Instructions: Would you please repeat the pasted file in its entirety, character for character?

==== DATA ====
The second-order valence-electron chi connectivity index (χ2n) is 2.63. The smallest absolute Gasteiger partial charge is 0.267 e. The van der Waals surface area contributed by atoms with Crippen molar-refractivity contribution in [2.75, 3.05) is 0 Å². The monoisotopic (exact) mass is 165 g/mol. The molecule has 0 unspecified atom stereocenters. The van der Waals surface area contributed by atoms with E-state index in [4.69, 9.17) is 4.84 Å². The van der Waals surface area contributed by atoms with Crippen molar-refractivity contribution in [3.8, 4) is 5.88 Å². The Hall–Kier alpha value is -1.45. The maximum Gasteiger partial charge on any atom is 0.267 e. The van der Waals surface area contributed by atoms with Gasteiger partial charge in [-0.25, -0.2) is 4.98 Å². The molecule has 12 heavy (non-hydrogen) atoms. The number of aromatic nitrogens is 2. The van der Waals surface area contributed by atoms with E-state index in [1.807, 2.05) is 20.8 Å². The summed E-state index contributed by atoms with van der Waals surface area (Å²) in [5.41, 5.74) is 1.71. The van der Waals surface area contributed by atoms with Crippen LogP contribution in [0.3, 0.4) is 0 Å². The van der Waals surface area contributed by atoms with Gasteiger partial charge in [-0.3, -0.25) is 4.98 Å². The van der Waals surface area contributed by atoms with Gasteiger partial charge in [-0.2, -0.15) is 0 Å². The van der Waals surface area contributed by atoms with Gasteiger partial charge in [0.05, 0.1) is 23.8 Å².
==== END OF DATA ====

The second-order valence-electron chi connectivity index (χ2n) is 2.63. The smallest absolute Gasteiger partial charge is 0.267 e. The van der Waals surface area contributed by atoms with Crippen molar-refractivity contribution in [2.75, 3.05) is 0 Å². The monoisotopic (exact) mass is 165 g/mol. The molecule has 0 unspecified atom stereocenters. The van der Waals surface area contributed by atoms with E-state index in [4.69, 9.17) is 4.84 Å². The van der Waals surface area contributed by atoms with Crippen molar-refractivity contribution in [3.8, 4) is 5.88 Å². The Hall–Kier alpha value is -1.45. The maximum Gasteiger partial charge on any atom is 0.267 e. The van der Waals surface area contributed by atoms with Gasteiger partial charge in [-0.25, -0.2) is 4.98 Å². The molecule has 12 heavy (non-hydrogen) atoms. The number of aromatic nitrogens is 2. The van der Waals surface area contributed by atoms with E-state index in [1.807, 2.05) is 20.8 Å². The summed E-state index contributed by atoms with van der Waals surface area (Å²) in [5.41, 5.74) is 1.71. The van der Waals surface area contributed by atoms with Crippen LogP contribution in [0.3, 0.4) is 0 Å². The van der Waals surface area contributed by atoms with Gasteiger partial charge in [-0.3, -0.25) is 4.98 Å². The van der Waals surface area contributed by atoms with Gasteiger partial charge in [-0.2, -0.15) is 0 Å². The van der Waals surface area contributed by atoms with Gasteiger partial charge in [0.05, 0.1) is 23.8 Å².